Teaching styles and your intelligence preferences

Some teachers may provide lessons in a format that suits your intelligence and therefore your preferred way of learning better than others do. If you feedback to Staff what you found really helpful that will encourage them to incorporate more of that type of activity into their lessons plans! (Teachers respond best to postive feedback and praise just as much as pupils do!).

Don't 'write off' a teacher because s/he does not deliver material in a way you find most helpful - instead encourage him/her to do more of that type of lesson in future! In general a teacher delivers the majority of his/her material in the way that his/her intelligences prefer - but all teachers are aware of the need to vary presentation to suit the audience!

In general the following activities appeal to those preferring the following intelligences (do let me know if you can think of some more!):

  • Note-taking
  • Listening to lectures
  • Reading books
  • Storytelling
  • Text analysis
  • Looking at word meanings and origins
  • Debates
  • Playing word games
  • Mnemonics
  • Singing
  • Playing recorded music
  • Playing live music, (piano, guitar)
  • Clap the Stress
  • Jazz Chants/Rap poems
  • Understanding/interpreting science demonstrations and experiments
  • Logic puzzles and games
  • Seeing words inside words
  • Keeping track of simple word patterns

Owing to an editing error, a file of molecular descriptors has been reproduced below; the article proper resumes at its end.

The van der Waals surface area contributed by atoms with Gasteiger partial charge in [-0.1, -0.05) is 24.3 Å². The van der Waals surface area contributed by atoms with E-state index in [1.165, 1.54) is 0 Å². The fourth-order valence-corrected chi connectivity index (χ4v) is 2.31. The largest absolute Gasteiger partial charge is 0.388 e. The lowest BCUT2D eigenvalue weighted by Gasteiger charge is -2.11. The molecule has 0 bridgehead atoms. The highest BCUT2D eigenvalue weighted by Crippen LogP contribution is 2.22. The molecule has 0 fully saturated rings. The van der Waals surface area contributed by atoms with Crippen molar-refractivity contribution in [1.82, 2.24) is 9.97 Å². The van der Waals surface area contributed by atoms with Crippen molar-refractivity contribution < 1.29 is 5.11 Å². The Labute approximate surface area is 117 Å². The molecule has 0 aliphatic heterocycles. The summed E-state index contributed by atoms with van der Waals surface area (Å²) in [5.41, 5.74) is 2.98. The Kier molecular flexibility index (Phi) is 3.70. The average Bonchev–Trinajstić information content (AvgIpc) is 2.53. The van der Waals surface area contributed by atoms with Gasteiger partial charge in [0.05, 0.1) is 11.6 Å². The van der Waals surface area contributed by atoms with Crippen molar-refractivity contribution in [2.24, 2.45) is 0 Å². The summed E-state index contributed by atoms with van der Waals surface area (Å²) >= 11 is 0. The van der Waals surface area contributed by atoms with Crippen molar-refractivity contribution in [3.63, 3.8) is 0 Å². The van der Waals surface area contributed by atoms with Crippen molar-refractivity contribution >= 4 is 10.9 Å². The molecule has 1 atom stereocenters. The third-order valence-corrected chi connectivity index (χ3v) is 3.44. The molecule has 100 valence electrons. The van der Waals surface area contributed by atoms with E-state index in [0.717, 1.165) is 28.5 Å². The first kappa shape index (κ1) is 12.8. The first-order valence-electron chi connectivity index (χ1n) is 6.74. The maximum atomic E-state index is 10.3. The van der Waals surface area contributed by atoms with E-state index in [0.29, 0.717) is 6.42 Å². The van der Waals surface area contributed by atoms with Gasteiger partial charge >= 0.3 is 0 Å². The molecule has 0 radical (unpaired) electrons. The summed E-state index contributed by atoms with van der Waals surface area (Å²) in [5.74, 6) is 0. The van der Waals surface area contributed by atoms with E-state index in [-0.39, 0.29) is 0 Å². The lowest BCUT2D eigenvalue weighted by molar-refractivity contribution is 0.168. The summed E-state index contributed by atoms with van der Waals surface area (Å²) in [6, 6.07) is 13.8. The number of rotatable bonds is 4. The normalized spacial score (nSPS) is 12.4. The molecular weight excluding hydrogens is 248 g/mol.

• Story problems with numbers
  • Logical/sequential presentation of subject matter
  • Mathematical calculations
  • Graph analysis
  • Using charts and grids to summarise ideas - including mind mapping
  • Colour coding information
  • Videos, slides, movies
  • Using art - poster sessions, highlighting notes
  • Hands-on activities - practical experiments, card sorts
  • Field trips
  • Role-plays
  • Pair-work or group work of any type
  • Snowballing - pairs, then join with another pair etc. to share ideas
  • Card sorts
  • Board games
  • Group brainstorming
  • Group problem solving
  • Project work
  • Peer presentations
  • Individual science practical work
  • Activities with a self-evaluation component
  • Interest centres - visits to museums with individual interactive exhibits
  • Computer-aided self learning/assessment
  • Textbook use
  • Options for homework final form
  • Personal journal keeping